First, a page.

ATLANTA, Ga. (CW69 News at 10) — Asian American and Pacific Islander state legislators and community leaders expressed outrage and heartbreak in response to the mass spa shootings that killed eight people, including six Asian American women.
“I’m heartbroken and angry at the mass shooting that occurred in Metro Atlanta,” said State Representative Sam Park (D-Dist. 101). “We’ve experienced a surge in violence and discrimination against Asian Americans driven by racist and political rhetoric and scapegoating.”READ MORE: Sabrina Spellman Makes An Appearance On The CW's Riverdale; Kiernan Shipka Reveals 'Fans Will Get Some Clarity'
State Senator Sheik Rahman (D-Dist. 5) and others say the rhetoric was provoked by Former President Donald Trump. “Mr. Ex-President, I ask you to stop spreading hate and lies against our Asian American brothers and sisters,” he said. “The past two days have been terrible for our community, but it has not just been the last couple of days,” said Stephanie Cho, the executive director of Asian Americans Advancing Justice Atlanta. “It is a growing hatred that has been perpetrated by white supremacy and has now been a culmination of this act.”
At the Georgia State Capitol: Asian American and Pacific Islander State Legislators, joined by community organizations and supporters, respond to the spa shootings. pic.twitter.com/TaJcAyyYsu
— Valencia E. Jones (@vjreports3) March 18, 2021
Members of the Georgia NAACP and Georgia Legislative Black Caucus stood in solidarity. “We are saddened, we are mad and we are appalled,” said State Representative Derrick Jackson (D-64), who is also the vice chair of the Georgia Legislative Black Caucus. “To our Asian friends, we hear you, we see you, we respect you and we stand with you.”READ MORE: New York City Announces First-In-The-Nation Vaccine Mandate For Private Companies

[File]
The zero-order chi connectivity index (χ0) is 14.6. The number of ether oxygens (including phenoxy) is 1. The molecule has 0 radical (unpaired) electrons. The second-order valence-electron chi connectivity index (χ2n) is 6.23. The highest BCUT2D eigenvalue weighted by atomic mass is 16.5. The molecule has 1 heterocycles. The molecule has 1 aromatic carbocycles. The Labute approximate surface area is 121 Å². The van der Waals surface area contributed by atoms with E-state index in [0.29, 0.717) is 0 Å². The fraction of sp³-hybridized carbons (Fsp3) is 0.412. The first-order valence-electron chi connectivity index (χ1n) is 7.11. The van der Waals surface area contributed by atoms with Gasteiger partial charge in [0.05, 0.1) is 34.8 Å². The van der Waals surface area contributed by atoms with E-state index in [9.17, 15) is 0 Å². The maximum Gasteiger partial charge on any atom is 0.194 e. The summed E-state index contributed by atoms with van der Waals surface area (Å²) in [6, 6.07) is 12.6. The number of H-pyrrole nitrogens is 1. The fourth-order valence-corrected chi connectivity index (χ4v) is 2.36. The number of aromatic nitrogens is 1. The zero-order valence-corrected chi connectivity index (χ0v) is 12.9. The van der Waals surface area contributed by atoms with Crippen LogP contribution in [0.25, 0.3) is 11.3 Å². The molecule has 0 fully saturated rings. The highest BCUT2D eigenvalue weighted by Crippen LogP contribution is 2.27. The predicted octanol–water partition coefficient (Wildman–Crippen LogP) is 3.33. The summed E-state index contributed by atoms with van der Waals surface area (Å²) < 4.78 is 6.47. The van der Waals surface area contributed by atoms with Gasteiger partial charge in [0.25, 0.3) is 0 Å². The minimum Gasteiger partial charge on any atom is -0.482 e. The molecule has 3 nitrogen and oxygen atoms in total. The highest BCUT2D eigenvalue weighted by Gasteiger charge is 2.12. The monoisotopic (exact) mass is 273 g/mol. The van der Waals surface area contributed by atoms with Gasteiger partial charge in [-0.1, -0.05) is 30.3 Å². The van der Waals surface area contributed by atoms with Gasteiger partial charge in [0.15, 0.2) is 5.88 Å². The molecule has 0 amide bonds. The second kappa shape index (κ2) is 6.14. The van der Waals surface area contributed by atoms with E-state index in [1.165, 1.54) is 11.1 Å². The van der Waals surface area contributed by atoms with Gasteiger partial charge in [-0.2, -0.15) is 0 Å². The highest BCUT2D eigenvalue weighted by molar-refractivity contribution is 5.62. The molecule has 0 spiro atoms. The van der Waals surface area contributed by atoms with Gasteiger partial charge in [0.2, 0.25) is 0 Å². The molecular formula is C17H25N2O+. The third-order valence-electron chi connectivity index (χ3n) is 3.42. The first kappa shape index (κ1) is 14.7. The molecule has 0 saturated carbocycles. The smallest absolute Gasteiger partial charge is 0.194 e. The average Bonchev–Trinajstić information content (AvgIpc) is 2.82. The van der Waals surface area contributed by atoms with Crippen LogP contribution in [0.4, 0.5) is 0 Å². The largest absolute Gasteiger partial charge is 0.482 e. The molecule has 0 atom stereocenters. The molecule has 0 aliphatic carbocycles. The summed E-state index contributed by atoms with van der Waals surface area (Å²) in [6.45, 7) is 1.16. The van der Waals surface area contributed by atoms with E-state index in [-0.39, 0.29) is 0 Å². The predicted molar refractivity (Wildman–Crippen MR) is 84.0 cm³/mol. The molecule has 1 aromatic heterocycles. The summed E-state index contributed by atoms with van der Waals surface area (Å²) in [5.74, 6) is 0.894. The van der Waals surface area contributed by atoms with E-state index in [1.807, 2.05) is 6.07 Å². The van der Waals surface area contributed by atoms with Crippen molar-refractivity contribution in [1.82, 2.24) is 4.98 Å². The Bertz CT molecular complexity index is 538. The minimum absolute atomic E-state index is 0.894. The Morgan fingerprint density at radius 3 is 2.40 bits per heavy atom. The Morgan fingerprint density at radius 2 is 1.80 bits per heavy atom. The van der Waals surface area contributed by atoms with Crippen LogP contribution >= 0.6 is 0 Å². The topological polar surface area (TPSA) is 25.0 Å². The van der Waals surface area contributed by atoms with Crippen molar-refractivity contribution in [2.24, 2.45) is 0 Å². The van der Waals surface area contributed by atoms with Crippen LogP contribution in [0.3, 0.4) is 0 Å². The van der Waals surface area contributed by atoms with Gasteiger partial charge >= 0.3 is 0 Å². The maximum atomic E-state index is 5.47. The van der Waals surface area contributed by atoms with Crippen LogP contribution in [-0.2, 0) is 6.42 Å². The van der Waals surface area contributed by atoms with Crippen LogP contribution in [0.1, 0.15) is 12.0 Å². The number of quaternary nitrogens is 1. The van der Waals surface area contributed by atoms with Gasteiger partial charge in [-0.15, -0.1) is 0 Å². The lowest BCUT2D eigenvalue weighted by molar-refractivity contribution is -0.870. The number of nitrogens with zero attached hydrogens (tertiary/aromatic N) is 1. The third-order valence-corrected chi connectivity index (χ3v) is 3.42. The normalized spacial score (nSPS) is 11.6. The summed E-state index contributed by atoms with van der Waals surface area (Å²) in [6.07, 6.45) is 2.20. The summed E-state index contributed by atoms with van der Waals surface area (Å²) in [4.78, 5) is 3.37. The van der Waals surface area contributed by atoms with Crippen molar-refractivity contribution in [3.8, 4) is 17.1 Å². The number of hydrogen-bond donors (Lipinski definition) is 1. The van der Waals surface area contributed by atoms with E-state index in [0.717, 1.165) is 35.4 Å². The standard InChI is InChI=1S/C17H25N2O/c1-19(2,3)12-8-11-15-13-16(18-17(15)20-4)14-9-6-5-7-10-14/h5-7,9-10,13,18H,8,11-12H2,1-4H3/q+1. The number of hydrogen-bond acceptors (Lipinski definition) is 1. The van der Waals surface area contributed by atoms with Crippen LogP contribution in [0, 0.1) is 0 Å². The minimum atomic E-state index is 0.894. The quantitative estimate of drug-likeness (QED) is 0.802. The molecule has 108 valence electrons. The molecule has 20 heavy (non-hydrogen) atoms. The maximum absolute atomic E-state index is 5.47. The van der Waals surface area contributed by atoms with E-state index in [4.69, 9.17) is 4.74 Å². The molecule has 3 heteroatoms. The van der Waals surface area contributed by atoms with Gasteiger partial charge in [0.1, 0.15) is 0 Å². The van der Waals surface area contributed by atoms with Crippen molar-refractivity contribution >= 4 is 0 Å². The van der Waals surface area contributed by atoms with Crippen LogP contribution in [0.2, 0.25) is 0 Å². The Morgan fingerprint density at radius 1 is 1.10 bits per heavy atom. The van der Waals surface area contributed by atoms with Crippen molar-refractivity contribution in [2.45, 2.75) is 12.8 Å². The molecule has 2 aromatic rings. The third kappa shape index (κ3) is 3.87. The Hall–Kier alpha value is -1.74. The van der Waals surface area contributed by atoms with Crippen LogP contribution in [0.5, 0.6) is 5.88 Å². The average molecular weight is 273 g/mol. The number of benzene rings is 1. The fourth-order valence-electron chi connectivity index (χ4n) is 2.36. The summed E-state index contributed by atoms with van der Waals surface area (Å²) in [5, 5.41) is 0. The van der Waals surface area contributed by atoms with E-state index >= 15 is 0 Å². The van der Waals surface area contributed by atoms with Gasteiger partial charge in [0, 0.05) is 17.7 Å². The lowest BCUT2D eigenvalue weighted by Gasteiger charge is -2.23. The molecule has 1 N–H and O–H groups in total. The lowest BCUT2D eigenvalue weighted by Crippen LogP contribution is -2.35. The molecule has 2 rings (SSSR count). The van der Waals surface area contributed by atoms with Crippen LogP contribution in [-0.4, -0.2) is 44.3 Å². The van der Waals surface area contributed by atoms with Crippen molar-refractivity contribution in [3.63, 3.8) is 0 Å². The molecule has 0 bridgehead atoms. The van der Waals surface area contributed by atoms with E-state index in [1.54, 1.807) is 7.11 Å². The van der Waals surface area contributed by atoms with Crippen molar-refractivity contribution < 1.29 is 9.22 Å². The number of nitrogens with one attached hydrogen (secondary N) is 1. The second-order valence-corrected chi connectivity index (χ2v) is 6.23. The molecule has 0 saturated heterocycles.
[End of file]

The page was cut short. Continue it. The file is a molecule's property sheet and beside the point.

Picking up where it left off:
Authorities say the suspect, Robert Long, indicated the shootings were not racially-motivated, but instead were an alleged effort to eliminate outlets feeding his sex addition. Legislators say that makes it a hate crime against the victims and against women. ”They’ve been characterized as a problem that needed to be eliminated,” said State Representative Bee Nguyen (D-Dist. 89), who compared Long to the men charged with Ahmaud Arbery’s death. “When we think about taking the word of the perpetrator themselves, how many of them are going to admit that it was a racially-motivated killing?”
They say it’s a call for further action, including gun legislation. “It’s hard in this moment to argue against even the most basic of gun safety measures,” said State Senator Michelle Au (D-Dist. 48). “I would urge us, as we have policy conversations around racial equity and tolerance, the protection of BIPOC communities, violence against women in all forms, gun safety, workforce safety, the plight of labor, mental health services,” said State Representative Marvin Lim (D-Dist. 99).
“Hate crime law does not prevent hate crime killings. That is why we have to address the xenophobia, the systemic racism. That is why we have to call out the usage of xenophobic language,” said Nguyen.MORE NEWS: Supply Chain Issues: How Are Global Shortages Affecting Local Customers?
They’re also urging everyone to honor the victims and their families by making their voices heard.